David Packard, Goffstown, NH
David Packard
David is a scientist working formerly with Granite Shore Power in New Hampshire and Eversource. He spent much of his career in the construction, start-up, and repair of power generating plants around the southwestern United States and New Hampshire, working in the area of fuels and air quality, and negotiating major contracts. He is past chairman of the Goffstown Solid Waste Commission (the town with one of the highest recycling rates in New Hampshire), most recently serving on the board of NH LAKES, and currently Chair of the NH Lakes Management Advisory Committee. He is a former Boy Scout leader with a profound interest in the preservation and wise use of the state’s waters and natural resources. David and his wife Pat enjoy birds, wildlife, dogs, and two wonderful energetic grandchildren on and in the water at Lower Suncook Lake in Barnstead—and occasionally gets the opportunity to drop in his canoe.

Sally Soule, Kittery Point, ME
Sally Soule
Sally works for  the Watershed Assistance section of the New Hampshire Department of Environmental Services (DES)  as the Coastal Watershed Supervisor. In this role, she provides assistance to municipalities, non-profit organizations, and others to develop, implement, and measure the success of watershed restoration and protection projects in New Hampshire’s coastal watershed. Sally has worked for DES for over fifteen years and has managed a variety of projects to address nonpoint source pollution. Prior to her work at DES, Sally worked as the Education Director for the Nashua River Watershed Association. For close to ten years, Sally has also served as a volunteer water quality monitor for the Maine Healthy Beaches Program.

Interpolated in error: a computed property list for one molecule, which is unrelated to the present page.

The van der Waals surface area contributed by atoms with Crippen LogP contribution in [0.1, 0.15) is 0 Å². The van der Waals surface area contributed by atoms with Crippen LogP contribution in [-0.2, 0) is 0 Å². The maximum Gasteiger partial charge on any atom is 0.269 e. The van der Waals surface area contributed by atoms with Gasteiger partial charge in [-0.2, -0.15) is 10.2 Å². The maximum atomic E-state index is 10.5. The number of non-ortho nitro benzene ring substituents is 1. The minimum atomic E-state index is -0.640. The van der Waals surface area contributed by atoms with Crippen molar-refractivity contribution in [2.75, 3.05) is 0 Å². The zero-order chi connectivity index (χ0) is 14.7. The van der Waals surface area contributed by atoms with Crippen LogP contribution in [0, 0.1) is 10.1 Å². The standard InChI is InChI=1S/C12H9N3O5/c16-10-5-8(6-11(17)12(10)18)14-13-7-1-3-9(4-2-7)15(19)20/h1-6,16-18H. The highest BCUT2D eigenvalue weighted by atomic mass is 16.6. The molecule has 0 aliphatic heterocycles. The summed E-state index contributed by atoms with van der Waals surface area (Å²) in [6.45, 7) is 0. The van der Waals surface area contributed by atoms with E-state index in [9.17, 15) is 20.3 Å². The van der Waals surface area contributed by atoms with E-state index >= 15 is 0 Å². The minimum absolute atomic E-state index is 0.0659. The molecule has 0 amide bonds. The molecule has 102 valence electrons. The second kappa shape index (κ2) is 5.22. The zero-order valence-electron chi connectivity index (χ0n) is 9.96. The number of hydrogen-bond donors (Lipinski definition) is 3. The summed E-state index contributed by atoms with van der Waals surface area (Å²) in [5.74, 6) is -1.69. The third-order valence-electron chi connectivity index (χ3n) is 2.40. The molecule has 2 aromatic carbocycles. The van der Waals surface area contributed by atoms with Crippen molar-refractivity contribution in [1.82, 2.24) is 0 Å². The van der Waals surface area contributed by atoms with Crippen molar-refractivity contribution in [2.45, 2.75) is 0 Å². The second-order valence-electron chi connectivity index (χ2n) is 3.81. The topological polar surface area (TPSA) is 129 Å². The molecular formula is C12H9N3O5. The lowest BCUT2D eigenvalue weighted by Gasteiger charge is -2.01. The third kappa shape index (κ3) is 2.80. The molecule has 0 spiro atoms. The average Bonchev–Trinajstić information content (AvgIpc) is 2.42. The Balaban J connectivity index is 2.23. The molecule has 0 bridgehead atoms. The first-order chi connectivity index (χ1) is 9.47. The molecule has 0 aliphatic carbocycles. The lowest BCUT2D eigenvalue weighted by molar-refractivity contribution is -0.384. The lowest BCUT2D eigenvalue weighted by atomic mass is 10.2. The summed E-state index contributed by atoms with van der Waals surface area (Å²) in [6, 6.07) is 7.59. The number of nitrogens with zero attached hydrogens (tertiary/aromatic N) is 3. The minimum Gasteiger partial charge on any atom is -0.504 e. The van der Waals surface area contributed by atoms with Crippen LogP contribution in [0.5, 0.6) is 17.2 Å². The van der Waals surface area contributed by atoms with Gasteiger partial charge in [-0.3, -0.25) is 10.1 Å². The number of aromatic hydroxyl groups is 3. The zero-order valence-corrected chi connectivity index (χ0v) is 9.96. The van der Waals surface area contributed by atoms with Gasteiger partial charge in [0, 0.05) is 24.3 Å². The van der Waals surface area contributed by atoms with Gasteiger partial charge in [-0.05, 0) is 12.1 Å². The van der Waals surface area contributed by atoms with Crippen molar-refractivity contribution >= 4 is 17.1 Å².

Donald L. Ware, Merrimack, NH
Don Ware
Donald Ware is the Chief Operating Officer at Pennichuck Water. He represents the public water supplier interests on the state’s Rivers Management Advisory Committee.


Jacquie Colburn, Bar Harbor, ME
Jacquie Colburn
Jacquie gained an appreciation of the outdoors as a kid growing up in Connecticut. She had a 600-acre salt marsh in her backyard, and happily, it is still there today. She earned a degree in Natural Resources Management from the University of Connecticut and between college and graduate school, worked for environmental engineering consulting firm in Connecticut. But as a kid Jacquie was also introduced to northern New England, through vacation trips in the White Mountains of New Hampshire and in Acadia National Park in Maine. So following graduate school, she relocated to central New Hampshire. She worked as a planner for the Lakes Region Planning Commission for three years and then assumed a new position at the NH Department of Environmental Services (DES), administering DES’s Lakes Management and Protection Program. After 19 years in this role, in 2011 Jacquie assumed responsibility for NH’s rivers as well; she most recently administered the Rivers Management and Protection Program and the Lakes Program at DES. Jacquie has served on several municipals boards and commissions since moving to New Hampshire and presently she serves on the board of the Loon Preservation Committee, the Squam Lakes Association, and the New England Chapter of the North American Lake Management Society. She was also named the DES Employee of the Year in 2011. Jacquie resides in Bar Harbor with her husband Ken and Gabby, their rescue kitty. She enjoys hiking, biking, canoeing, and kayaking, and wishes she had more time to enjoy our woods, mountains, lakes, rivers, streams and ponds.Jacquie looks forward to contributing to the important progress that the Rivers Council has achieved over the past twenty-five years and hopes to help continue to build the relationship between the state, communities, and nonprofit organizations that support sound river management across the state.

Maxwell Maynard, Franklin, NH

Max Maynard is a recent graduate of Southern New Hampshire University and works in the biomonitoring program at the NH Department of Environmental Services. He volunteers with the Upper Merrimack Monitoring Program.

Steven Lowe, Canterbury, NH
Steven Lowe